In my quiet moments this morning, I’m thinking: What are we missing by not tapping the vast resources behind bars?
This thought came to the surface as I glanced through materials about Nelson Mandela, who was South Africa’s first black president. Prior to that he served 27 years in prison!
Here’s my thinking.
The longer I work in this prison business, and the more I associate with and communicate with this vast population behind bars, the more I realize that we’re treating these people like cast-offs, and not taking advantage of their productive minds and abilities. I’m serious about this. My life is immeasurably richer because of my daily association with this mostly ignored segment of society.
There are highly skilled musicians, gifted artists, well-educated scholars and professionals in our prisons. Just because they are on the wrong side of the bars doesn’t mean that their expressions should be suppressed. Just because they erred doesn’t mean they have nothing to contribute. And on the flip side, nor does that mean that you and I should be deprived of their offerings.
I’ll stop my ranting and raving a moment to concede that great progress is being made in exhibiting prisoner art, publishing prisoner poetry and literature, and exposing inmates to higher education opportunities.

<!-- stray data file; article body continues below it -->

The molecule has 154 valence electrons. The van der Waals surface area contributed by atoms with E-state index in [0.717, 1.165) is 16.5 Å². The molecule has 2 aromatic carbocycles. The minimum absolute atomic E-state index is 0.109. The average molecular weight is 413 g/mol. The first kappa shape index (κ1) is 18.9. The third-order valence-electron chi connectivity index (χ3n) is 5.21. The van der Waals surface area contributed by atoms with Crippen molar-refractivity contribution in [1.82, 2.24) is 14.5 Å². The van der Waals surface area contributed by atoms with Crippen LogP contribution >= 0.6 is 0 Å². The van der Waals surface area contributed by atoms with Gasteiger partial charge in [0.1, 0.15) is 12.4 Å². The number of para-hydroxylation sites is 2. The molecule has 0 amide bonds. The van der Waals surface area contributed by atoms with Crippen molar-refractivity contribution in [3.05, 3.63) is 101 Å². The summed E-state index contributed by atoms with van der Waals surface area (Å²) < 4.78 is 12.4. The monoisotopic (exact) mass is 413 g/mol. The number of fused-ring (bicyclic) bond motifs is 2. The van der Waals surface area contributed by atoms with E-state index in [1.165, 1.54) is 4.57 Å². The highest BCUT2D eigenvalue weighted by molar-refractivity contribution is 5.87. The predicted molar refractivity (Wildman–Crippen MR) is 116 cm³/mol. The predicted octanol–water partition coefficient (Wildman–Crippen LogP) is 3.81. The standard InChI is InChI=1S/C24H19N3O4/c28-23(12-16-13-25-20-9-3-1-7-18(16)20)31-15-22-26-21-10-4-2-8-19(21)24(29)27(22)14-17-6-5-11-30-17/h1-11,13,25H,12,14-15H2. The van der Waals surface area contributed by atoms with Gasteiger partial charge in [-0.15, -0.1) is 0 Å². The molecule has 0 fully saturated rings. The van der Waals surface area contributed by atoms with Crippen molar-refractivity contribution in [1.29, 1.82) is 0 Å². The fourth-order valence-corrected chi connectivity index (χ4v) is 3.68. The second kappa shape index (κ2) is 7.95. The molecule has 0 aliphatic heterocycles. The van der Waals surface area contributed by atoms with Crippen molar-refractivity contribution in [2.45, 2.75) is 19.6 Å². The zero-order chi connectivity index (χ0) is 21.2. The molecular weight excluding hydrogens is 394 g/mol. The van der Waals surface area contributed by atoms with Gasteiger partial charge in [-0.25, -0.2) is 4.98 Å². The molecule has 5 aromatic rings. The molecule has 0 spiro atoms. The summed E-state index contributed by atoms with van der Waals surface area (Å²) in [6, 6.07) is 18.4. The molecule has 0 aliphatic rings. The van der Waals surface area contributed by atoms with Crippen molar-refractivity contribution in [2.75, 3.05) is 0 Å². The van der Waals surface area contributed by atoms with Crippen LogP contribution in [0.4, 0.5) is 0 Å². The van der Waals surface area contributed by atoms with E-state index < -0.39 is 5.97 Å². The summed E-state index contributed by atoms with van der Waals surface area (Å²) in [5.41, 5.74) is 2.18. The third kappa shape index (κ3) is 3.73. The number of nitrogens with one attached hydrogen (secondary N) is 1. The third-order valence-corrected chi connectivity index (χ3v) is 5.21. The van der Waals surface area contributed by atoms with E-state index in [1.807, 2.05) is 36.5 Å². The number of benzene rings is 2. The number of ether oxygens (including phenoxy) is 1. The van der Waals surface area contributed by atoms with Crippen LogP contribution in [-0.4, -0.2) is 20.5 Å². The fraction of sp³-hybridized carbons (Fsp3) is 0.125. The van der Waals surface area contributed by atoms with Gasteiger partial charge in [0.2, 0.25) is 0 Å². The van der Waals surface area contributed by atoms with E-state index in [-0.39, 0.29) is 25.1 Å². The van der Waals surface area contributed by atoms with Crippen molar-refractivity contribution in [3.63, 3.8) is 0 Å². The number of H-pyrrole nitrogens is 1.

But we are remiss if we stop there. I’m not sure how to do it, but we’re missing the boat by not using these talents, these minds, these skills, to the fullest extent! And it’s a two-way street. We are blessed by this exposure. The incarcerated, on the other hand, finally get the message that they are not “throwaways,” and their offerings are welcome and appreciated…even necessary!
Just imagine what would happen if these many gifted musicians, artists and educators were invited to give lessons and teach others behind bars.
Just imagine what kind of health, hospice and palliative care we might get if we used the skills of the many incarcerated medics, now wasting their talents and knowledge.
Just imagine what kind of policies governing such things as mail and visitation would be developed if the Department of Corrections held a series of town hall meetings to get the input of our 40,000 state prisoners.
Just imagine what kind of legislation might be introduced if state lawmakers listened to those directly affected by judicial reform instead of lobbyists and corrections personnel.
Here in Pure Michigan, we have 40,000 people in more than 30 state prisons, stretching from Detroit at the southern limit, to Baraga in the U.P. I contend that there’s a gold mine behind those bars.
We’re the criminals if we don’t explore these opportunities!
Quoting Nelson Mendela:
“It is said that no one truly knows a nation until one has been inside its jails. A nation should not be judged by how it treats its highest citizens, but its lowest ones.”